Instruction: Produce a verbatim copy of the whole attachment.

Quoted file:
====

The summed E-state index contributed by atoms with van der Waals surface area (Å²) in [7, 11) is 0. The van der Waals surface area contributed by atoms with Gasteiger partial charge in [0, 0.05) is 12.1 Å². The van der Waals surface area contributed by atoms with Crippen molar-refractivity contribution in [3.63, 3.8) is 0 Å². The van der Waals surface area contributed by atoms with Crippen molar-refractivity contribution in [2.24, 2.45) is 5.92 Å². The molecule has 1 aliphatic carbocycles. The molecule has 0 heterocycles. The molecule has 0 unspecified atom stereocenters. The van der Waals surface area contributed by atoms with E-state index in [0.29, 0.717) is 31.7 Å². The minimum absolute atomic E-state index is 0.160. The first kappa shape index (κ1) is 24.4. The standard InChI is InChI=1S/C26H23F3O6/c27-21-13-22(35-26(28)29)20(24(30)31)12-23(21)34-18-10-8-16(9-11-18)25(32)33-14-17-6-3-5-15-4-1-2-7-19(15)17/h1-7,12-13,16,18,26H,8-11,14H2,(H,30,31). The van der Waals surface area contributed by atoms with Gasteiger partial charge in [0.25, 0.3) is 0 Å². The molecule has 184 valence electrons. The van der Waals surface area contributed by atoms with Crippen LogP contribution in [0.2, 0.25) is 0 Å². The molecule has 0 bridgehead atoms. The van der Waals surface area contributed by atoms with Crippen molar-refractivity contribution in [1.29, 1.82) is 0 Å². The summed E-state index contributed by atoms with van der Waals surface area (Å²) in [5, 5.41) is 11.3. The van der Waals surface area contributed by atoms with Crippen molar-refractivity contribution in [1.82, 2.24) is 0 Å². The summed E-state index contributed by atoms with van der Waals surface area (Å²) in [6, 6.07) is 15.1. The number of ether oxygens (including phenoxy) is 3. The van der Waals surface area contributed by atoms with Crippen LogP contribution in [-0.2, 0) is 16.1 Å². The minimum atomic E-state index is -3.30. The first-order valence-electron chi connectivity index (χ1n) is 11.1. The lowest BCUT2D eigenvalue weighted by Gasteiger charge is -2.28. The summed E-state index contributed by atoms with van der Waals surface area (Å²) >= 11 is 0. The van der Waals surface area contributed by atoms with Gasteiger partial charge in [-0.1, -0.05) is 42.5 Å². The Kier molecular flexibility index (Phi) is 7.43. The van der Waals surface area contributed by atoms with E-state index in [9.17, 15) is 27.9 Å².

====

The summed E-state index contributed by atoms with van der Waals surface area (Å²) in [7, 11) is 0. The van der Waals surface area contributed by atoms with Gasteiger partial charge in [0, 0.05) is 12.1 Å². The van der Waals surface area contributed by atoms with Crippen molar-refractivity contribution in [3.63, 3.8) is 0 Å². The van der Waals surface area contributed by atoms with Crippen molar-refractivity contribution in [2.24, 2.45) is 5.92 Å². The molecule has 1 aliphatic carbocycles. The molecule has 0 heterocycles. The molecule has 0 unspecified atom stereocenters. The van der Waals surface area contributed by atoms with E-state index in [0.29, 0.717) is 31.7 Å². The minimum absolute atomic E-state index is 0.160. The first kappa shape index (κ1) is 24.4. The standard InChI is InChI=1S/C26H23F3O6/c27-21-13-22(35-26(28)29)20(24(30)31)12-23(21)34-18-10-8-16(9-11-18)25(32)33-14-17-6-3-5-15-4-1-2-7-19(15)17/h1-7,12-13,16,18,26H,8-11,14H2,(H,30,31). The van der Waals surface area contributed by atoms with Gasteiger partial charge in [0.25, 0.3) is 0 Å². The molecule has 184 valence electrons. The van der Waals surface area contributed by atoms with Crippen LogP contribution in [0.2, 0.25) is 0 Å². The molecule has 0 bridgehead atoms. The van der Waals surface area contributed by atoms with Crippen molar-refractivity contribution in [1.29, 1.82) is 0 Å². The summed E-state index contributed by atoms with van der Waals surface area (Å²) in [5, 5.41) is 11.3. The van der Waals surface area contributed by atoms with Crippen molar-refractivity contribution in [1.82, 2.24) is 0 Å². The summed E-state index contributed by atoms with van der Waals surface area (Å²) in [6, 6.07) is 15.1. The number of ether oxygens (including phenoxy) is 3. The van der Waals surface area contributed by atoms with Crippen LogP contribution in [-0.2, 0) is 16.1 Å². The minimum atomic E-state index is -3.30. The first-order valence-electron chi connectivity index (χ1n) is 11.1. The lowest BCUT2D eigenvalue weighted by Gasteiger charge is -2.28. The summed E-state index contributed by atoms with van der Waals surface area (Å²) >= 11 is 0. The van der Waals surface area contributed by atoms with Gasteiger partial charge in [-0.1, -0.05) is 42.5 Å². The Kier molecular flexibility index (Phi) is 7.43. The van der Waals surface area contributed by atoms with E-state index in [9.17, 15) is 27.9 Å².